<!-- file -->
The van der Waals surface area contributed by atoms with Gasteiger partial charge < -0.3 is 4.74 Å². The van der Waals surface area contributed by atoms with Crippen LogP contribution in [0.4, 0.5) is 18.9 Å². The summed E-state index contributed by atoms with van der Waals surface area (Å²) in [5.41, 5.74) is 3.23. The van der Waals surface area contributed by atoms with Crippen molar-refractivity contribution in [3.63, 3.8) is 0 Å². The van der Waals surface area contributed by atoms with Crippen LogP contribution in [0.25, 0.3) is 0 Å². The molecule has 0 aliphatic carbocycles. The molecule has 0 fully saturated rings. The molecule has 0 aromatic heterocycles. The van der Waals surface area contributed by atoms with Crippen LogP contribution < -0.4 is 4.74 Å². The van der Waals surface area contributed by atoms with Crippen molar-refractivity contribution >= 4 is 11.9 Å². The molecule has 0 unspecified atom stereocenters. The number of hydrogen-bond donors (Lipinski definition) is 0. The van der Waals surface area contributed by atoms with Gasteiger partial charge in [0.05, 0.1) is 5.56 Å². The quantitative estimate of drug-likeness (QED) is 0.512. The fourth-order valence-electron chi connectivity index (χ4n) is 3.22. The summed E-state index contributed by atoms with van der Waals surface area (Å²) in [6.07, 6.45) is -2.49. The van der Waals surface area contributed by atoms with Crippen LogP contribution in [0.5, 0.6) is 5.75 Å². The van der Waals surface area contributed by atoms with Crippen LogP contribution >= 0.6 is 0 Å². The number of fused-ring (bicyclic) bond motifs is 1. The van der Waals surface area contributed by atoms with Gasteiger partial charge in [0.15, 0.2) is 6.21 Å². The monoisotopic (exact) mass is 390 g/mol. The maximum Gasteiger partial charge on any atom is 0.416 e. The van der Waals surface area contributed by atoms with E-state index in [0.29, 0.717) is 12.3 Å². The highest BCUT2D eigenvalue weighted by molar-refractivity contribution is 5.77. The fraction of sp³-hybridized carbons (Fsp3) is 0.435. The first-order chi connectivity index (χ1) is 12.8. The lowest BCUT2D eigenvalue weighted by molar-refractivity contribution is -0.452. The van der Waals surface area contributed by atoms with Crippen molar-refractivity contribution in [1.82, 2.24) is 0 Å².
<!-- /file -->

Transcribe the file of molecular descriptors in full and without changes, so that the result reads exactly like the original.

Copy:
The van der Waals surface area contributed by atoms with Gasteiger partial charge < -0.3 is 4.74 Å². The van der Waals surface area contributed by atoms with Crippen LogP contribution in [0.4, 0.5) is 18.9 Å². The summed E-state index contributed by atoms with van der Waals surface area (Å²) in [5.41, 5.74) is 3.23. The van der Waals surface area contributed by atoms with Crippen molar-refractivity contribution in [3.63, 3.8) is 0 Å². The van der Waals surface area contributed by atoms with Crippen LogP contribution in [0.25, 0.3) is 0 Å². The molecule has 0 aliphatic carbocycles. The molecule has 0 fully saturated rings. The molecule has 0 aromatic heterocycles. The van der Waals surface area contributed by atoms with Crippen LogP contribution < -0.4 is 4.74 Å². The van der Waals surface area contributed by atoms with Crippen molar-refractivity contribution >= 4 is 11.9 Å². The molecule has 0 unspecified atom stereocenters. The number of hydrogen-bond donors (Lipinski definition) is 0. The van der Waals surface area contributed by atoms with Gasteiger partial charge in [0.05, 0.1) is 5.56 Å². The quantitative estimate of drug-likeness (QED) is 0.512. The fourth-order valence-electron chi connectivity index (χ4n) is 3.22. The summed E-state index contributed by atoms with van der Waals surface area (Å²) in [6.07, 6.45) is -2.49. The van der Waals surface area contributed by atoms with Crippen LogP contribution in [0.5, 0.6) is 5.75 Å². The van der Waals surface area contributed by atoms with Crippen LogP contribution >= 0.6 is 0 Å². The number of fused-ring (bicyclic) bond motifs is 1. The van der Waals surface area contributed by atoms with Gasteiger partial charge in [0.15, 0.2) is 6.21 Å². The monoisotopic (exact) mass is 390 g/mol. The maximum Gasteiger partial charge on any atom is 0.416 e. The van der Waals surface area contributed by atoms with E-state index in [0.29, 0.717) is 12.3 Å². The highest BCUT2D eigenvalue weighted by molar-refractivity contribution is 5.77. The fraction of sp³-hybridized carbons (Fsp3) is 0.435. The first-order chi connectivity index (χ1) is 12.8. The lowest BCUT2D eigenvalue weighted by molar-refractivity contribution is -0.452. The van der Waals surface area contributed by atoms with Crippen molar-refractivity contribution in [1.82, 2.24) is 0 Å².